Reggae singer Major Lloyd focuses on farming amid COVID-19 pandemic


Reggae singer Major Lloyd focuses on farming amid COVID-19 pandemic

Thursday, July 30, 2020

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MONTEGO BAY, St James - With the shuttering of the entertainment sector due to the coronavirus (COVID-19) pandemic, veteran reggae singer Major Lloyd has turned his focus to his second love— farming—these days.

Prior to the spread of the disease, the seasoned St James-based entertainer mostly made his living from composing dub plates for various sound systems, as well as live performances.

But the pandemic changed all of that.

“I am indulged in my second trade right now. The dub plate thing and stage show turn down, but to be truthful, I am able to survive from the farm. I am now reaping pineapples, I sell a couple hundred pounds of pineapples, a man ordered a couple dozen sugar canes and I am going to bush to take them out now,” the reggae performer said recently, while on his way to his farm in Sunderland, St James, about nine miles from the resort city of Montego Bay.

“My father is a farmer, something that we grow up come see. I am good at farming because I was one of the first students in the Heart (HEART/Trust NSTA) programme when it was launched in 1982. It was all about planting bananas at the time.”

As far back as 1998 Major Lloyd recorded a song, entitled Plant and Chant, which epitomises his marriage of music with farming, his first and second loves.

“I am a singer and I am a farmer. I chant and I plant. So the food go with the music. Right now I am on the farm every day. I don't have no problem, I just need my book and my pen,” said Major Lloyd, whose given name is Errol Lloyd Gordon.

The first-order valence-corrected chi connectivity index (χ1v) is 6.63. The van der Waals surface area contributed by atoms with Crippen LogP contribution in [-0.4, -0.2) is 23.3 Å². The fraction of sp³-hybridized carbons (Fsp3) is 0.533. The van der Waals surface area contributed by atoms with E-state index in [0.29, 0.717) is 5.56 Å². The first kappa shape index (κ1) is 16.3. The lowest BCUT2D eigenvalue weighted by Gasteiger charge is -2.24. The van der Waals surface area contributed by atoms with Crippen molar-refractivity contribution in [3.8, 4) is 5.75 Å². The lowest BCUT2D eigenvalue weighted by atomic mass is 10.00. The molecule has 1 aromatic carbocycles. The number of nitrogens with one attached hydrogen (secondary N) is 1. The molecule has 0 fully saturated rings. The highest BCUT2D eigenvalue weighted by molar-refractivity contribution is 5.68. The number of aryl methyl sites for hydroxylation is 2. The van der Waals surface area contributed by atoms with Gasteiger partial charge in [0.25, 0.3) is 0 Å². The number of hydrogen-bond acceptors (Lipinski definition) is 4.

“I am now working on two songs and while on the farm the brain is open easily to the music. The farm also creates the music, it come in like I am addicted to the farm because it work with the music. I identified that from Plant and Chant, recorded in 1998, which was a big song in Texas.”

Major Lloyd started out singing on sound systems in 1979, then went on to recording six years after. His vast catalogue includes songs such as Fire, Rhyne Stone Cowboy, Never Ending Love, Red, Red Wine, Plant and Chant, Morgue, Don't Let Your Mouth be Your Enemy and Stone.

The unassuming crooner, who has performed on Reggae Sunsplash, Rebel Salute, Reggae Sumfest and other stages in America, Canada and Colombia, had his sights set on a European tour later this year, which now seems unlikely, due to COVID-19.

“The COVID-19 has put a setback on things…slow up the thing. We can find food, but it slow down a lot of things. We were putting something together for a tour of Geneva,” he told the Observer West.

Among his greatest wish is to get a gig in Africa when the COVID-19 has passed.

“My dream is to go to Africa. I am pleading for somebody to send for me,” he said.

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